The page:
The theurgist uses magic to come into closer relationship with divine, to evolve spiritually, to rise to higher levels of awareness. The theurgist may focus on aspecting deity, communing with angelic entities, or unlocking the subconscious, healing wounds, and forming a more integrated personality. The “high magic” of the renaissance and the occult ceremonial magic tradition is very much in this mold. The worker of high magic studies religious symbolism and ancient wisdom, not to achieve worldly rewards, but to learn the deep structure of creation and thus draw nearer to a divine consciousness.

Thaumaturgy, on the other hand, is more concerned with earthly needs and desires: wealth, love, career, health, and so on. Most “folk magic” is thaumaturgic. The magician isn’t seeking an internal change of consciousness, but rather external physical effects. This is the type of magic that most readily captures the popular imagination. Who wouldn’t want to cast a simple spell and get a $1000 check in the mail the next day?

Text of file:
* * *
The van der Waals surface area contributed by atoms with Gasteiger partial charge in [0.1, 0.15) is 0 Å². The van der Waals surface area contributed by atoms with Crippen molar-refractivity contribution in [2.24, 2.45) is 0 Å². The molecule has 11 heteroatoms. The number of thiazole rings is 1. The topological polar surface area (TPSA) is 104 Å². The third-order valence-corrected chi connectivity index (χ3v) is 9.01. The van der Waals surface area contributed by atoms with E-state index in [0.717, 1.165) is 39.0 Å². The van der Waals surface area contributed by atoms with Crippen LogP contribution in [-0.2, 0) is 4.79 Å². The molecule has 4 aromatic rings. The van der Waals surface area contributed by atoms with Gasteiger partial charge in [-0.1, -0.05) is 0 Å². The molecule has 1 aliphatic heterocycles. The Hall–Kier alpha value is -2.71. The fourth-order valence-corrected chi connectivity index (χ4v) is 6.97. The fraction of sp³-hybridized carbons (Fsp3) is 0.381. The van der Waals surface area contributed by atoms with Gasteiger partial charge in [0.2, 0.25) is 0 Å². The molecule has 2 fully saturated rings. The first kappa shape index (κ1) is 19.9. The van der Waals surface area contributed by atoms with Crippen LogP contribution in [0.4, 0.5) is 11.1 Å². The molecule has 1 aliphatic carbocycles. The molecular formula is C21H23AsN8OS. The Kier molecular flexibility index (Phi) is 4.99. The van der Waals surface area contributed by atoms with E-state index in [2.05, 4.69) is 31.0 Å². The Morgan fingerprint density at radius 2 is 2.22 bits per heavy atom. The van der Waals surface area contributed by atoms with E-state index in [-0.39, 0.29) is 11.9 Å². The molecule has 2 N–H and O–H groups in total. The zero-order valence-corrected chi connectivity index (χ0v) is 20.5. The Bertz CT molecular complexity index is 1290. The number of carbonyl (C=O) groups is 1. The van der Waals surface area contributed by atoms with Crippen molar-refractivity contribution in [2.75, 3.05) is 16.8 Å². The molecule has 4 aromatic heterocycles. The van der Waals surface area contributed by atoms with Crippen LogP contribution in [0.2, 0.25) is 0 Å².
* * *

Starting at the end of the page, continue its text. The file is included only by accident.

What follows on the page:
In truth, the line between the two types of magic is not a line at all, but a continuum of gradations. Every act of magic changes the relationship between the magician and the world, so every act of magic has both internal and external effects. In fact, the strongest acts of magic seem to affect both self and world in very powerful ways. For these reasons, a magical practice should be undertaken only by those who welcome spiritual growth and inner change. Once the door between the inner and outer worlds is open, there will be a flow in both directions.

pentagramSpirit is sometimes referred to as the “fifth element.” This idea goes all the way back to Aristotle and his idea that the celestial realm was made of a fifth element (quintessence), ether, which is not found here in the sublunar world.

Four is the number of order and stability. A house has four walls; there are four cardinal points of the compass. The laying out of buildings and boundaries with right angles was so important to our ancestors that our words for measuring off squares are intertwined with our words for propriety and authority: rectangle, regular, regulation, regiment, rex (king), ruler (both kinds), right (both senses), rectify, direct (both senses), correct, rector…the list goes on and on.